EDITOR’S NOTE: The following is Mary Ann Wolf’s “Final Word” from the Oct. 3, 2020 broadcast of Education Matters -“A discussion with the N.C. Superintendent of Public Instruction candidates.” Wolf is president and executive director of the Public School Forum of North Carolina.
Elections matter and we appreciated the opportunity to hear from Dr. Jen Mangrum and Catherine Truitt, the Democratic and Republican candidates for State Superintendent. We are grateful to them for taking time to speak with us and for running for statewide office. Our democracy needs more than ever public servants who are committed to serving in challenging yet incredibly important leadership roles. It’s a significant undertaking to run for office.
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Speaking of running for office, we as North Carolinians have a critical role to play right now, as well — and that’s making sure each of us has a plan to vote in this fast-approaching election. We are fortunate in this great state to have multiple ways to safely vote this year, including taking advantage of mail-in absentee voting, early voting at designated sites and voting on Election Day, Nov. 3, at your local polling place.
Here in North Carolina, if you haven’t registered to vote, you still have some time — the deadline is Friday, Oct. 9. You can register online, in person or by mail if it’s postmarked by Oct. 9.. There are also processes in place for same-day registration if you miss that deadline. And once you are registered, in many locales across the state, you can early vote between Oct. 15 through the 31st. To learn more about voting in this election and to download a sample ballot so you can research the candidates in advance, visit the NC State Board of Elections website HERE.
One of the topics we discussed with the candidates vying to lead the state Department of Public Instruction is the importance of investing in our state’s public schools. North Carolina has a constitutional obligation to ensure every child has access to a sound basic education — and throughout the decades that the landmark Leandro case has spanned, multiple court decisions have found that this constitutional right has been denied to our children for far too long. Much of what has impeded our children’s ability to benefit from a sound basic education is tied to a lack of resources.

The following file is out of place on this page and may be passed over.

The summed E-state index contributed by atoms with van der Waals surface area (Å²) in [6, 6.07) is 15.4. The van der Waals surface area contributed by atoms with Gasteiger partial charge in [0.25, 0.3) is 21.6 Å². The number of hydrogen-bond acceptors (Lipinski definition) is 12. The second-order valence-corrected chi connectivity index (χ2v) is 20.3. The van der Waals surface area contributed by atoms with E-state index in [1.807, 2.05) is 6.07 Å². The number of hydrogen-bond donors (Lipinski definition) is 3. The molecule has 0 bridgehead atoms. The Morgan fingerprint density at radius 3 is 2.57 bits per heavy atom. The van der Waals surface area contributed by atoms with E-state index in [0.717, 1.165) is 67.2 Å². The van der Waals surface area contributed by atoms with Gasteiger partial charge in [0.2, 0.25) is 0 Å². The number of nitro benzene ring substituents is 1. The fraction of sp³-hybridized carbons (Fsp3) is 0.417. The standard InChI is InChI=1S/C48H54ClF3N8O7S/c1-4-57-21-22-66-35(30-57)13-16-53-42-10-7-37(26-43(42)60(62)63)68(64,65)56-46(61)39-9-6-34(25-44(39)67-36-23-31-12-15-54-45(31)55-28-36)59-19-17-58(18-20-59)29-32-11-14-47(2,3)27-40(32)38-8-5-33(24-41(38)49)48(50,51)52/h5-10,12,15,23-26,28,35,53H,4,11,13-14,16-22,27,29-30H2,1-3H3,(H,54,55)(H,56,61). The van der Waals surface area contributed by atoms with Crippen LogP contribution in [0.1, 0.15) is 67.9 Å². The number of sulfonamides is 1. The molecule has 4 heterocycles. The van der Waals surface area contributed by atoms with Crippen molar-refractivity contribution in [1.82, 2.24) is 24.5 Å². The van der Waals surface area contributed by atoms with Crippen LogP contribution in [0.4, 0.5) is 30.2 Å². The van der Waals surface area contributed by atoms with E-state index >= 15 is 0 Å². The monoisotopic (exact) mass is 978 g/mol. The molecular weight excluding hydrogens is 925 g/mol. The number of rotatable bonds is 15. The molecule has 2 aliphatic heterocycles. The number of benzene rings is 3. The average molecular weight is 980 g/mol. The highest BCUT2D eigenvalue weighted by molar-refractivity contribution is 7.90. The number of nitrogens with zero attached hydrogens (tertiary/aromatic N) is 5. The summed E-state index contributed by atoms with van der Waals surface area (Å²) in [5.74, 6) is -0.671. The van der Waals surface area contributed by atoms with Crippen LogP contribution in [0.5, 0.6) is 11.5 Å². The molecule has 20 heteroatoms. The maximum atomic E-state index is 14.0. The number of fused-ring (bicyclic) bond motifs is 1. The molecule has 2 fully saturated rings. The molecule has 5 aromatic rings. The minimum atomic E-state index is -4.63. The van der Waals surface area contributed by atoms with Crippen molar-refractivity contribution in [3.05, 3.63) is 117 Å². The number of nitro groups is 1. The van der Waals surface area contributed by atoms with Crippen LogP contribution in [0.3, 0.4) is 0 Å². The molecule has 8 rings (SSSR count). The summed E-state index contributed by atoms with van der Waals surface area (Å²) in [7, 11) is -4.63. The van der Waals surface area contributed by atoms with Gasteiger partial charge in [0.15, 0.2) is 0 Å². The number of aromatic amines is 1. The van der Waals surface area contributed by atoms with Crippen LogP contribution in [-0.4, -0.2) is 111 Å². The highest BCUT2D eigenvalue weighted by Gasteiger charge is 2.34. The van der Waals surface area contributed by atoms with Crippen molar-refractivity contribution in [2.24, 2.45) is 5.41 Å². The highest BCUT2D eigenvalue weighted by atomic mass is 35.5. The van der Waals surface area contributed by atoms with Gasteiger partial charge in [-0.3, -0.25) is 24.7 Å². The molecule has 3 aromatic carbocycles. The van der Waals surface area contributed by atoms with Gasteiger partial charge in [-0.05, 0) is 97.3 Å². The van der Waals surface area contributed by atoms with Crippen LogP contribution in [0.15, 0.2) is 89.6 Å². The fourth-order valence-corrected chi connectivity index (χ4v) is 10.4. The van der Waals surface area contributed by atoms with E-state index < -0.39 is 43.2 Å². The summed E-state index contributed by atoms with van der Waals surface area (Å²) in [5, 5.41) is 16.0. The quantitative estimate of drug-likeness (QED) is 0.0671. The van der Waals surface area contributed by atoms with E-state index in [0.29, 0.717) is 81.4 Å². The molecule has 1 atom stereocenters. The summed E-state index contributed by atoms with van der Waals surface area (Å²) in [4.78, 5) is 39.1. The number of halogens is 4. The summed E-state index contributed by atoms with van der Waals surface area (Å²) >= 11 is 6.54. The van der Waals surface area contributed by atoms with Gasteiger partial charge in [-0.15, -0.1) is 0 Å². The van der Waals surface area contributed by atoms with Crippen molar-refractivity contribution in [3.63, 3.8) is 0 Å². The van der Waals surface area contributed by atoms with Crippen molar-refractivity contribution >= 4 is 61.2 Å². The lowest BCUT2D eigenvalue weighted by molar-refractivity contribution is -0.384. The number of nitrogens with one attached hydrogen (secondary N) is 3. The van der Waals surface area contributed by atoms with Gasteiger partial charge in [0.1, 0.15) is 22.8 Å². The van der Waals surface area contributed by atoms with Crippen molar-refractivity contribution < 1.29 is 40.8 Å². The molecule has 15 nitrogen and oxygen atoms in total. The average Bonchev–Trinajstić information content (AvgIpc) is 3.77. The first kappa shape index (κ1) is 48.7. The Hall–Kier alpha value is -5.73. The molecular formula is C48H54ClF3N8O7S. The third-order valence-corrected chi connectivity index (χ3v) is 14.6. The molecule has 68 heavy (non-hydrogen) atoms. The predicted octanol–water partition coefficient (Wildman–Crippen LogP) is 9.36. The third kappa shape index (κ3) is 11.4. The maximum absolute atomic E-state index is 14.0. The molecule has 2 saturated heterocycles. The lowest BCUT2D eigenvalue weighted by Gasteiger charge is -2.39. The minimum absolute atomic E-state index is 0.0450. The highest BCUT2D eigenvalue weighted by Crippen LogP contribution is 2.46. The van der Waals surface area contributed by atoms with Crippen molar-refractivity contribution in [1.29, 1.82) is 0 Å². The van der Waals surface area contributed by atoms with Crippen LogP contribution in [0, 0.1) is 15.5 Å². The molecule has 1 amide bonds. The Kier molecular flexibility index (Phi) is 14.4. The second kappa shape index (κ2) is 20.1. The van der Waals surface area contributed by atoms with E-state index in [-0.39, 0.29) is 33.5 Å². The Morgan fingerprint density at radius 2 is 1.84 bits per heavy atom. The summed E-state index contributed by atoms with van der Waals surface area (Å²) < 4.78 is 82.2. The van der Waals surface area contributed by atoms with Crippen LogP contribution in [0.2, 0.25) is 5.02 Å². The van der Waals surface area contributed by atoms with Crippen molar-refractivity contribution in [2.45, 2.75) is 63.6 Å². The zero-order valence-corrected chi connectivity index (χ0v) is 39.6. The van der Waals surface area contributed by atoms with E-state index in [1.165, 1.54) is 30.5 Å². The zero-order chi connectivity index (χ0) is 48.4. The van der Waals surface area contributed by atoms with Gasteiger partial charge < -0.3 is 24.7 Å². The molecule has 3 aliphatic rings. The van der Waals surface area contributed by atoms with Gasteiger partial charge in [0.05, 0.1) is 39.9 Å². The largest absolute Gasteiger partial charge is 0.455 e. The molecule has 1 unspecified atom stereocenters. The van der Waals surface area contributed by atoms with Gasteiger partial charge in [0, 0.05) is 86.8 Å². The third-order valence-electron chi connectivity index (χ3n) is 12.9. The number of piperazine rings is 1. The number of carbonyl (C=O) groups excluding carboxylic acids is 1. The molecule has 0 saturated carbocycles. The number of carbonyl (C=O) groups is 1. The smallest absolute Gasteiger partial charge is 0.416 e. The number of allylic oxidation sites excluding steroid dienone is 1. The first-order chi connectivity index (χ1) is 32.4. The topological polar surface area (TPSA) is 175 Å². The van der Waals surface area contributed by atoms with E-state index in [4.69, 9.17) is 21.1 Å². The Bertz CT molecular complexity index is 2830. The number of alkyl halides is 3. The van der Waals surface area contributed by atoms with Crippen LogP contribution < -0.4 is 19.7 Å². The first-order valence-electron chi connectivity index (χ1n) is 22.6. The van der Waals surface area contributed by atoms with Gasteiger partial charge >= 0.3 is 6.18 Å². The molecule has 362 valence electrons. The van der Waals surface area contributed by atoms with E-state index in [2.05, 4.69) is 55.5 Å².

The harm that has resulted from this lack of resources can be seen in the connection between a lesser-qualified teaching workforce that we have today than what it was more than a decade ago along with the overall disinvestments we have witnessed in teacher preparation, salaries, and professional development over time.
It can also be seen in the disinvestments we have made over the past five years to school turnaround efforts for our lowest-achieving schools and districts, the Leandro case’s recent Wested report into major needs of North Carolina’s public education system found. These are just a couple of examples of critical resources our state’s leaders are required to address and fortify– and as quickly as possible.
Last month, Judge David Lee, who now oversees the Leandro case, signed a consent order that details the first steps in an action plan that would ensure our state finally meets our constitutional obligation. The plan lays out minimum investments in educator preparation and compensation, high-quality early childhood education programs, turnaround strategies for low-wealth schools and districts, postsecondary counseling services for students in low-wealth districts, and a finance model that is modified to address adequacy, equity, and efficiency in how public dollars are spent on our schools.
Judge Lee made clear as he signed this order that our state must press forward toward ensuring our children have equitable access to a high-quality education — even as together we face unexpected mountains to climb thanks to COVID-19.
The timeliness and importance of this action plan cannot be understated, and these investments will ultimately serve to take important steps towards addressing the systemic inequities that exist for so many of our students — especially students of color and low-income students.
I appreciated hearing from both candidates about their support for areas of focus in the Leandro plan.
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